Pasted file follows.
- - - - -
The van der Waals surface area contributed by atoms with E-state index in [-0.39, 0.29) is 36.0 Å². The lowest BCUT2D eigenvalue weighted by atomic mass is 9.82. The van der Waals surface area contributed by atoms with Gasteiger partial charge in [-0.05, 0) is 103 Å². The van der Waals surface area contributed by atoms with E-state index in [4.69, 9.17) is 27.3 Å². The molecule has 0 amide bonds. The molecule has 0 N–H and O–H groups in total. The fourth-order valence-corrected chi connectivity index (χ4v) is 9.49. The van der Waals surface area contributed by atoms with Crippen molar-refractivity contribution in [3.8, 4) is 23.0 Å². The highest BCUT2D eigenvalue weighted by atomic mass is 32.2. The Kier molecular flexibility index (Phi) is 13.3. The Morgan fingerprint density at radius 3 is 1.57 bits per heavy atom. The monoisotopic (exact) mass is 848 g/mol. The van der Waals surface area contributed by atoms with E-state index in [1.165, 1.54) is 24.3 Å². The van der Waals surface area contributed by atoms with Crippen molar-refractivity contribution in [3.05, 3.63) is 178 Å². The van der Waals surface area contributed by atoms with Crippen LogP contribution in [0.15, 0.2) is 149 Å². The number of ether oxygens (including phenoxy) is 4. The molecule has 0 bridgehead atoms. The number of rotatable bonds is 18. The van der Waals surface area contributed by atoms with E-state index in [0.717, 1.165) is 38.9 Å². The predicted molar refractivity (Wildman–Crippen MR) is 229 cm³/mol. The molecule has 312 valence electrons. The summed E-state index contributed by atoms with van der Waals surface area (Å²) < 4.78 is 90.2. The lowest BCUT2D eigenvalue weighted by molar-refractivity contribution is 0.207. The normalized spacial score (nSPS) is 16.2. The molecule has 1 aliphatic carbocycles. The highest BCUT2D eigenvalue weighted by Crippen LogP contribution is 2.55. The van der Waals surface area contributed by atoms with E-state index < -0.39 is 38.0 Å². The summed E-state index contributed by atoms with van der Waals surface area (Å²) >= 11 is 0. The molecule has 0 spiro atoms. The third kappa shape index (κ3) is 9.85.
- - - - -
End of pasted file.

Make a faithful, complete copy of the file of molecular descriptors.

The van der Waals surface area contributed by atoms with E-state index in [-0.39, 0.29) is 36.0 Å². The lowest BCUT2D eigenvalue weighted by atomic mass is 9.82. The van der Waals surface area contributed by atoms with Gasteiger partial charge in [-0.05, 0) is 103 Å². The van der Waals surface area contributed by atoms with E-state index in [4.69, 9.17) is 27.3 Å². The molecule has 0 amide bonds. The molecule has 0 N–H and O–H groups in total. The fourth-order valence-corrected chi connectivity index (χ4v) is 9.49. The van der Waals surface area contributed by atoms with Crippen molar-refractivity contribution in [3.8, 4) is 23.0 Å². The highest BCUT2D eigenvalue weighted by atomic mass is 32.2. The Kier molecular flexibility index (Phi) is 13.3. The Morgan fingerprint density at radius 3 is 1.57 bits per heavy atom. The monoisotopic (exact) mass is 848 g/mol. The van der Waals surface area contributed by atoms with E-state index in [1.165, 1.54) is 24.3 Å². The van der Waals surface area contributed by atoms with Crippen molar-refractivity contribution in [3.05, 3.63) is 178 Å². The van der Waals surface area contributed by atoms with Crippen LogP contribution in [0.15, 0.2) is 149 Å². The number of ether oxygens (including phenoxy) is 4. The molecule has 0 bridgehead atoms. The number of rotatable bonds is 18. The van der Waals surface area contributed by atoms with E-state index in [0.717, 1.165) is 38.9 Å². The predicted molar refractivity (Wildman–Crippen MR) is 229 cm³/mol. The molecule has 312 valence electrons. The summed E-state index contributed by atoms with van der Waals surface area (Å²) < 4.78 is 90.2. The lowest BCUT2D eigenvalue weighted by molar-refractivity contribution is 0.207. The normalized spacial score (nSPS) is 16.2. The molecule has 1 aliphatic carbocycles. The highest BCUT2D eigenvalue weighted by Crippen LogP contribution is 2.55. The van der Waals surface area contributed by atoms with E-state index < -0.39 is 38.0 Å². The summed E-state index contributed by atoms with van der Waals surface area (Å²) >= 11 is 0. The molecule has 0 spiro atoms. The third kappa shape index (κ3) is 9.85.